"If nature has made any one thing less susceptible than all others of exclusive property, it is the action of the thinking power called an idea, which an individual may exclusively possess as long as he keeps it to himself; but the moment it is divulged, it forces itself into the possession of everyone, and the receiver cannot dispossess himself of it. Its peculiar character, too, is that no one possesses the less, because every other possesses the whole of it. He who receives an idea from me, receives instruction himself without lessening mine; as he who lights his taper at mine, receives light without darkening me. That ideas should freely spread from one to another over the globe, for the moral and mutual instruction of man, and improvement of his condition, seems to have been peculiarly and benevolently designed by nature, when she made them, like fire, expansible over all space, without lessening their density at any point, and like the air in which we breathe, move, and have our physical being, incapable of confinement or exclusive appropriation. Inventions then cannot, in nature, be a subject of property." -- Thomas Jefferson

Monday, July 17, 2006

Web 2.0 Self-Experiment

I shopped for everything except food on eBay. When working with foreign-language documents, I used translations from Babel Fish. (This worked only so well. After a Babel Fish round-trip through Italian, the preceding sentence reads, "That one has only worked therefore well.") Why use up space storing files on my own hard drive when, thanks to certain free utilities, I can store them on Gmail's servers? I saved, sorted, and browsed photos I uploaded to Flickr. I used Skype for my phone calls, decided on books using Amazon's recommendations rather than "expert" reviews, killed time with videos at YouTube, and listened to music through customizable sites like Pandora and Musicmatch. I kept my schedule on Google Calendar, my to-do list on Voo2do, and my outlines on iOutliner. I voyeured my neighborhood's home values via Zillow. I even used an online service for each stage of the production of this article, culminating in my typing right now in Writely rather than Word. (Being only so confident that Writely wouldn't somehow lose my work -- or as Babel Fish might put it, "only confident therefore" -- I backed it up into Gmail files.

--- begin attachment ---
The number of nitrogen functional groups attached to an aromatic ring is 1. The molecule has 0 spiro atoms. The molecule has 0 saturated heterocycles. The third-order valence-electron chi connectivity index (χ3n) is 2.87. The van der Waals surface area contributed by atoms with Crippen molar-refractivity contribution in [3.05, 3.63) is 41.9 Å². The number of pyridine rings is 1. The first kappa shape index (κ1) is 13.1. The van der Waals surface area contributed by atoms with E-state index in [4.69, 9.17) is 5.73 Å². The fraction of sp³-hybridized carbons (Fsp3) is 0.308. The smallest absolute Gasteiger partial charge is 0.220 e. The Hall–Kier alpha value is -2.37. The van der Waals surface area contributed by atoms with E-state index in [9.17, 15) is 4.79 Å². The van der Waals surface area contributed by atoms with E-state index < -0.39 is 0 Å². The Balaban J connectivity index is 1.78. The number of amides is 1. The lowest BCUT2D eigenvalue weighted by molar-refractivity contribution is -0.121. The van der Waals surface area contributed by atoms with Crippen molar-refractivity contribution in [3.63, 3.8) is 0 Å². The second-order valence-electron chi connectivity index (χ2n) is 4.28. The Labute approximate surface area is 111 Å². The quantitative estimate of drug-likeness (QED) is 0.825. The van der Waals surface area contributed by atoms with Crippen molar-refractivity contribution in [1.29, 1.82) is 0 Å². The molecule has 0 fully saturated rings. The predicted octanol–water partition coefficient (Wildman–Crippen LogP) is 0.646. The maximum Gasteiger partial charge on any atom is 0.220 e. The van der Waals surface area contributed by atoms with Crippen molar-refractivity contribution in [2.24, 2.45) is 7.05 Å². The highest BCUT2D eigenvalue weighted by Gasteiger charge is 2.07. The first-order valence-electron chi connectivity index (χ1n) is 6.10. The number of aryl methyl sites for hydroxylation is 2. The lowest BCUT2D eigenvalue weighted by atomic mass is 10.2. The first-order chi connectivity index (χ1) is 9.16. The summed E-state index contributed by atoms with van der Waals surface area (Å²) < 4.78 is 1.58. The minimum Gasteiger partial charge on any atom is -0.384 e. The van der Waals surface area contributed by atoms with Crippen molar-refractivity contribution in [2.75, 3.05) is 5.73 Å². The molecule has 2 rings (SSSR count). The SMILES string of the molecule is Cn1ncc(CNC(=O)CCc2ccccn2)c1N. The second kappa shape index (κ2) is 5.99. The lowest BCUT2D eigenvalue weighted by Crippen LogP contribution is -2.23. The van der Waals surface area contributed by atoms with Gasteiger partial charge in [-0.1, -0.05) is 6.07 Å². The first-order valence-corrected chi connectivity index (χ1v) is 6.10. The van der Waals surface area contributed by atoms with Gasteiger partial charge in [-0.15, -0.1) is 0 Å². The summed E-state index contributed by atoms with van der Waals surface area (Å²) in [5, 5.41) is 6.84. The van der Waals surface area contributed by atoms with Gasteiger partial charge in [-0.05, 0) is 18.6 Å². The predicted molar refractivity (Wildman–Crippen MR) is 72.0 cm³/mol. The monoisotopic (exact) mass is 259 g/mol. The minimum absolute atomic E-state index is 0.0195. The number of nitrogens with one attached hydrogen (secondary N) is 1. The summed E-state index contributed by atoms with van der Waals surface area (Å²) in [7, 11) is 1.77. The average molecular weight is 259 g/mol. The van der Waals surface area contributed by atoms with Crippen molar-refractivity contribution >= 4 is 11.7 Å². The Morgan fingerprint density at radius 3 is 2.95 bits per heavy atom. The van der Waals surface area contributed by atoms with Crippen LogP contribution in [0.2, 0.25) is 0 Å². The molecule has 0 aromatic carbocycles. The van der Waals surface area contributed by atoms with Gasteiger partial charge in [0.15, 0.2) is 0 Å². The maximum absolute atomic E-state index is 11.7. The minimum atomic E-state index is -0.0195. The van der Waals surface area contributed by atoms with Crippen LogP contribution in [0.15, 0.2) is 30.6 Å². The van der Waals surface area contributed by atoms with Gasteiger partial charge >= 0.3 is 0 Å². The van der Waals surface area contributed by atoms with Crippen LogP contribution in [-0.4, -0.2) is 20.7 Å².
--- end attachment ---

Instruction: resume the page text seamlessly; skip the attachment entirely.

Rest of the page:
Interesting article, Tim O'Reilly's response is here

Thursday, July 13, 2006

New Great Challenge

There is going to be a race of autonomous cars up pikes peak.
There has been a "normal" car race up that mountain for many years now - so I'm waiting for robot cars to beat the human drivers in that race :-) For now the human driven cars need a little more than 10 minutes for the 20 km up the mountain; the makers of the autonomous cars are trying to beat 30 minutes. How long until an autonomous car beats 20, 15 and 10 minutes? I think that even the 10 minute record will fall in less than 15 years. However, I also belive that human race drivers will also be faster by then. Not sure when robot cars will be faster than humans - especially when the humans are allowed to use all kinds of electronic gear like ABS, ESP and radar guided brake assist systems. I belive robots will eventually be faster, but propably in the beginning only due to less weight and the ability to risk more.
The race is going to be on the 23rd of September, this year. Neither Stanley, H1ghlander nor Sandstorm are participating, but quite a few of the other Grand Challenge teams.

Microsoft Still Evil

I was almost starting to like Microsoft, but: You heard already of the "Windows Genuine Advantage" tool that they have propably already installed on your computer and that checks whether you have a legal Windows version? But did you know that a whopping 20% Windows installations reported as illegal are false positves i.e. indeed legal versions? And now consider that they actually plan to remotely disable all "invalid" windows versions ...